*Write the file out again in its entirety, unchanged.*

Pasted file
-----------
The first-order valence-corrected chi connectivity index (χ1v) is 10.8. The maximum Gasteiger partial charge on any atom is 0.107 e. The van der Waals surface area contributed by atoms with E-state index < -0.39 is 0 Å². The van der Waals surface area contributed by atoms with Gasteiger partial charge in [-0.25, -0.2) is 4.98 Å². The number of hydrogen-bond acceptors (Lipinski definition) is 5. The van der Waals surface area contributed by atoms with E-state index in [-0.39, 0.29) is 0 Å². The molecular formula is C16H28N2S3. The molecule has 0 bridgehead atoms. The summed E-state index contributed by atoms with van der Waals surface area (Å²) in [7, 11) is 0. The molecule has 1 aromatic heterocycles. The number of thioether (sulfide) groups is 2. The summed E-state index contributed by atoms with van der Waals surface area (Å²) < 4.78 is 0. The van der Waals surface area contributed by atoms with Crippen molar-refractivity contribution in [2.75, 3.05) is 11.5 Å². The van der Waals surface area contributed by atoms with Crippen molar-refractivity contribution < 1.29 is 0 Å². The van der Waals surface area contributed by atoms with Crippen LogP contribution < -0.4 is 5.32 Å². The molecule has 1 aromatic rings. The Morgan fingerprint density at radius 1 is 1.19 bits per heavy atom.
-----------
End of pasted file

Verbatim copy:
The first-order valence-corrected chi connectivity index (χ1v) is 10.8. The maximum Gasteiger partial charge on any atom is 0.107 e. The van der Waals surface area contributed by atoms with E-state index < -0.39 is 0 Å². The van der Waals surface area contributed by atoms with Gasteiger partial charge in [-0.25, -0.2) is 4.98 Å². The number of hydrogen-bond acceptors (Lipinski definition) is 5. The van der Waals surface area contributed by atoms with E-state index in [-0.39, 0.29) is 0 Å². The molecular formula is C16H28N2S3. The molecule has 0 bridgehead atoms. The summed E-state index contributed by atoms with van der Waals surface area (Å²) in [7, 11) is 0. The molecule has 1 aromatic heterocycles. The number of thioether (sulfide) groups is 2. The summed E-state index contributed by atoms with van der Waals surface area (Å²) < 4.78 is 0. The van der Waals surface area contributed by atoms with Crippen molar-refractivity contribution in [2.75, 3.05) is 11.5 Å². The van der Waals surface area contributed by atoms with Crippen molar-refractivity contribution < 1.29 is 0 Å². The van der Waals surface area contributed by atoms with Crippen LogP contribution < -0.4 is 5.32 Å². The molecule has 1 aromatic rings. The Morgan fingerprint density at radius 1 is 1.19 bits per heavy atom.